Japanese Prime Minister Shinzo Abe (L) and U.S. President Donald Trump shake hands during their meeting in Biarritz, France, August 25, 2019, on the sidelines of a Group of Seven summit. (Photos: CGTN)
Japanese Prime Minister Shinzo Abe told U.S. President Donald Trump that a strengthening of the two nations' alliance will remain in place even after Abe's departure, a Japanese government spokesman said on Monday.
In a phone call lasting about 30 minutes, Abe explained his decision on Friday to resign as prime minister, the government said.
"He wants President Trump to rest assured because the policy of bolstering the Japan-U.S. alliance will remain unchanged," Deputy Chief Cabinet Secretary Akihiro Nishimura said.
It was Abe's first teleconference with a foreign leader since his abrupt resignation over worsening health.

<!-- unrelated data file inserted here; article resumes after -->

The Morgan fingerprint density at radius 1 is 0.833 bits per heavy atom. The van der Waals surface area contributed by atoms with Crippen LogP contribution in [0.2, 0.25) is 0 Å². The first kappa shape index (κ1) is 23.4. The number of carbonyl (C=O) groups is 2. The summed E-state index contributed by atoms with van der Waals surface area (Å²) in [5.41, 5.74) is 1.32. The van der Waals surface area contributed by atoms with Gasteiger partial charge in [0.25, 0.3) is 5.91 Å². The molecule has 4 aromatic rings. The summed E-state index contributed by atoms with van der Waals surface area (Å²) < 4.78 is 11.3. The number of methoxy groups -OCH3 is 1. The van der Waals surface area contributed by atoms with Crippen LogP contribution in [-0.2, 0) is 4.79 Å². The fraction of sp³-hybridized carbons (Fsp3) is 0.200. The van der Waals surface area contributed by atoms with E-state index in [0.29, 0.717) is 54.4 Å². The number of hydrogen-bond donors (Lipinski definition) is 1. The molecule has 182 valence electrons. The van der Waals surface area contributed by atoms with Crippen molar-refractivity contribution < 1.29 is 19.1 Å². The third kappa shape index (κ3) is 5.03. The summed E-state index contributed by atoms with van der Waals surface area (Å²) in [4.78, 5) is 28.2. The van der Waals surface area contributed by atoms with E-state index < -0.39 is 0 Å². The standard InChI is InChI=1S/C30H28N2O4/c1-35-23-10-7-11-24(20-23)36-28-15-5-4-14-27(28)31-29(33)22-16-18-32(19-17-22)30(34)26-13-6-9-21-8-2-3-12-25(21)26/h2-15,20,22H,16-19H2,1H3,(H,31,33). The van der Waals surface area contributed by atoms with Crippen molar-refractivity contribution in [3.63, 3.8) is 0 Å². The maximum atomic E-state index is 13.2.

U.S. President Donald Trump and First Lady Melania Trump have dine with Japanese Prime Minister Shinzo Abe and his wife Akie Abe at a restaurant in Tokyo, Japan, May 26, 2019.
Trump praised Abe as Japan's best head of government ever in a late-night tweet after the conversation.
"Shinzo will soon be recognized as the greatest Prime Minister in the history of Japan, whose relationship with the U.S.A. is the best it has ever been. Special man," Trump tweeted.
The U.S. president on Friday paid his "highest respect" to Abe and voiced concern over his "great friend" resigning for health reasons.
"I want to pay my highest respect to Prime Minister Shinzo Abe, a very great friend of mine," Trump told reporters aboard Air Force One as he returned from a campaign rally in New Hampshire. "We've had a great relationship and I just feel very badly about it, because it must be very severe for him to leave."
"He loves his country so much and for him to leave, you know, I just can't imagine what it is. He's a great gentleman and so I'm just paying my highest respect," he added.
Abe is also expected to have a call with Russian President Vladimir Putin, according to Kyodo News.